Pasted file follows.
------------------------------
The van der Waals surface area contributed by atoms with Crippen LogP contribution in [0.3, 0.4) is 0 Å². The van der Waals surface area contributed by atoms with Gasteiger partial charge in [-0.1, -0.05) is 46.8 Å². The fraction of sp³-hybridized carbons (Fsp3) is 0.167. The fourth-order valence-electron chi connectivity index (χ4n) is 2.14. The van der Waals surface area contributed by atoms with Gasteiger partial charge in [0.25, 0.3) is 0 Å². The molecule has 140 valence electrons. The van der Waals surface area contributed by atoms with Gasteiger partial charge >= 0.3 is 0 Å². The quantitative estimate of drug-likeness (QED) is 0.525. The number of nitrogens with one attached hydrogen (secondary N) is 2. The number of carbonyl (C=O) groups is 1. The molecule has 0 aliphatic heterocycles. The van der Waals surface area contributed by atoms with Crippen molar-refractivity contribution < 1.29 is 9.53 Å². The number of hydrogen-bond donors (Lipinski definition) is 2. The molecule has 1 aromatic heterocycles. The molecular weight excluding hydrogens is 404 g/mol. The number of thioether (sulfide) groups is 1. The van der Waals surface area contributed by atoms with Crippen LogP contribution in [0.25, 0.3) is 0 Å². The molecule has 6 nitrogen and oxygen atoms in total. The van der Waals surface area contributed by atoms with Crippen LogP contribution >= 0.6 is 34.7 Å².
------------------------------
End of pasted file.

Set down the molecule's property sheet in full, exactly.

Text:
The van der Waals surface area contributed by atoms with Crippen LogP contribution in [0.3, 0.4) is 0 Å². The van der Waals surface area contributed by atoms with Gasteiger partial charge in [-0.1, -0.05) is 46.8 Å². The fraction of sp³-hybridized carbons (Fsp3) is 0.167. The fourth-order valence-electron chi connectivity index (χ4n) is 2.14. The van der Waals surface area contributed by atoms with Gasteiger partial charge in [0.25, 0.3) is 0 Å². The molecule has 140 valence electrons. The van der Waals surface area contributed by atoms with Gasteiger partial charge >= 0.3 is 0 Å². The quantitative estimate of drug-likeness (QED) is 0.525. The number of nitrogens with one attached hydrogen (secondary N) is 2. The number of carbonyl (C=O) groups is 1. The molecule has 0 aliphatic heterocycles. The van der Waals surface area contributed by atoms with Crippen molar-refractivity contribution < 1.29 is 9.53 Å². The number of hydrogen-bond donors (Lipinski definition) is 2. The molecule has 1 aromatic heterocycles. The molecular weight excluding hydrogens is 404 g/mol. The number of thioether (sulfide) groups is 1. The van der Waals surface area contributed by atoms with Crippen LogP contribution in [0.25, 0.3) is 0 Å². The molecule has 6 nitrogen and oxygen atoms in total. The van der Waals surface area contributed by atoms with Crippen LogP contribution >= 0.6 is 34.7 Å².